The government requires that the Finnish Broadcasting Company
devote a "sufficient" amount of broadcasting time to domestic
production, although in practical terms this has not resulted
in discrimination against foreign productions.  Upon accession
to the EU, Finland will adopt the EU broadcast directive, which
has a 50 percent European programming target for non-news and
sports programming.  Finland does not intend to impose specific
quotas and has indicated its opposition to quotas to the EU.

    Finland is a GATT Standards Code signatory and has largely
completed the process of harmonizing its technical standards to
EU norms.

    Finland removed most restrictions on foreign investment and
ownership through a law which took effect at the beginning of
1993.  The new law abolishes various restrictions placed on
companies with foreign ownership and eliminates distinctions
between foreign and domestic shareholders.  A large increase in
foreign portfolio investment has occurred since the law took
effect.  The new law provides for a screening mechanism for
proposed foreign acquisitions involving a third or more of the
stock of approximately 100 large companies.  The provision will
be in effect until the end of 1995, but the government has
pledged that only in extreme circumstances would a foreign
takeover of a Finnish company be prevented.  New investments
are not affected by the monitoring procedure.  After 1995, only
proposed investments involving the manufacturing of defense
equipment will be monitored.  A requirement to obtain the
permission of local governments in order to purchase a vacation
home in Finland will also remain.  EU membership will eliminate
most sectoral investment restrictions.  Foreign investors
instead will have to meet the obligations required of Finnish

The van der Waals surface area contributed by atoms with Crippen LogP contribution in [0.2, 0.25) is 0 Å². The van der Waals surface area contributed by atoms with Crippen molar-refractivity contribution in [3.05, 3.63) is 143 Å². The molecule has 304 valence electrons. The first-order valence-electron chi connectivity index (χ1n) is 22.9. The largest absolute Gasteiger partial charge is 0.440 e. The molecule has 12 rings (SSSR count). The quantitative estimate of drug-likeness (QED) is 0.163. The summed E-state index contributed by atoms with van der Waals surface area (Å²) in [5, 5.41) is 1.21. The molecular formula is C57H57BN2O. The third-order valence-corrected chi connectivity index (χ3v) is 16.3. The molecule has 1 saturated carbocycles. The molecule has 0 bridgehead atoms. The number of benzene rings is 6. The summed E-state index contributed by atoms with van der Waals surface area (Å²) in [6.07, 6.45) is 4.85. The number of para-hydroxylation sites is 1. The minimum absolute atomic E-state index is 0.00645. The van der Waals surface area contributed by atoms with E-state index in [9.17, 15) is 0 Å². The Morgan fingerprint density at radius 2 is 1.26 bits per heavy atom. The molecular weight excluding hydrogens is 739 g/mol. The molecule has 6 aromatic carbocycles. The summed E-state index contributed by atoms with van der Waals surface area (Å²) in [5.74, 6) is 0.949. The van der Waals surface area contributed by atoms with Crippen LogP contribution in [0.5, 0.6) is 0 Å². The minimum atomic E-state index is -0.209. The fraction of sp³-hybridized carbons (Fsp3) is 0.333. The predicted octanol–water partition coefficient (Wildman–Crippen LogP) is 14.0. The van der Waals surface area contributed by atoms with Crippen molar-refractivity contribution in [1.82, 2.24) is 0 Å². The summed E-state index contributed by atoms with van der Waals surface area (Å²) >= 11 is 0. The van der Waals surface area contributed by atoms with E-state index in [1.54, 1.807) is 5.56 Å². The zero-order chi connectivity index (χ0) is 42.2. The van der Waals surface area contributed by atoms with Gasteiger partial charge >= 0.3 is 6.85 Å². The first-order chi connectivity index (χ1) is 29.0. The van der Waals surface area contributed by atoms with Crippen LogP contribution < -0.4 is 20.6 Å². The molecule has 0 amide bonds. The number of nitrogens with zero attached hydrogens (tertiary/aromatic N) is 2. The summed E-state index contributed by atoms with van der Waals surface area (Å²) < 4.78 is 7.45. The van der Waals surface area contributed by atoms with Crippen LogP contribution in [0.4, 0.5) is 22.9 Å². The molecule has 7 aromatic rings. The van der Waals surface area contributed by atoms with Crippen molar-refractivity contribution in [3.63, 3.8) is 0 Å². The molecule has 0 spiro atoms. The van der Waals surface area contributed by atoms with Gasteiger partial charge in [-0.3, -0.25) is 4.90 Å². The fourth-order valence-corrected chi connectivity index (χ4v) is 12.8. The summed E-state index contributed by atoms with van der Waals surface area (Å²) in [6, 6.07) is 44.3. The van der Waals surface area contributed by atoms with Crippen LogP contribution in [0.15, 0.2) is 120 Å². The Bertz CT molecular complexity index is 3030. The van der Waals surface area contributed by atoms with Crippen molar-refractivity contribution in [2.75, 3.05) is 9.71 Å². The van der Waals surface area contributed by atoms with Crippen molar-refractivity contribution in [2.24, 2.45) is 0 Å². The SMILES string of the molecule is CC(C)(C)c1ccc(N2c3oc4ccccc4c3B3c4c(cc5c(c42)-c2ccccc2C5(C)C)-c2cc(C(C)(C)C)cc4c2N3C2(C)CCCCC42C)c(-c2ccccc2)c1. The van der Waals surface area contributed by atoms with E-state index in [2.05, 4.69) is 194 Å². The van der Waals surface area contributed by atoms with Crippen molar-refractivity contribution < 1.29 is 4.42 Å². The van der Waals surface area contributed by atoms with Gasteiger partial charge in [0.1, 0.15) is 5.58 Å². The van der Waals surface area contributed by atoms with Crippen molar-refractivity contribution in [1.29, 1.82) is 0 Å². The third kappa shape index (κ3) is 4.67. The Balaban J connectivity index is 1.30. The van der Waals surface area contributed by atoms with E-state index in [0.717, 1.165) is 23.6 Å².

Finland is a signatory to the GATT Agreement on Government
Procurement (Procurement Code) and has a good record in
enforcing Code requirements in letter and spirit.  In the
excluded sectors, particularly defense, countertrade is
actively practiced.  Finland is purchasing fighter aircraft and
associated equipment valued at $3 billion from U.S. suppliers. 
One hundred percent offsets are required as a condition of
sale.  In connection with the EEA agreement, Finland is
implementing all EU procurement-related directives.

    Finland has a streamlined customs procedure, reflecting the
importance of foreign trade to its economy.

6.  Export Subsidies Policy

    The only significant Finnish direct export subsidies are
for agricultural products, including grain, meat, butter,
cheese, and eggs as well as for some processed agricultural
products.  Finland does not provide subsidies to promote
shipbuilding exports, although a mechanism exists on paper to
do so.  Finland has advocated worldwide elimination of
shipbuilding subsidies through the OECD's Working Party 6.

    Finland is a member of the GATT Subsidies Code.

7.  Protection of U.S. Intellectual Property

    Finland has a good record in passing effective laws to
protect intellectual property.  With the exception of software,
where unauthorized copying is widespread, enforcement is very
good.  Finland and the Nordic group of countries have taken a
constructive position on intellectual property in the GATT
Uruguay Round negotiations and in other international
discussions.  Finland is a member of all principal multilateral
intellectual property organizations.

    Finland's copyright legislation has recently been modified
to conform with EU practice, as required by the EEA agreement. 
The EU directive dealing with reselling videocassettes has been
implemented, as has the EU software directive.  The directive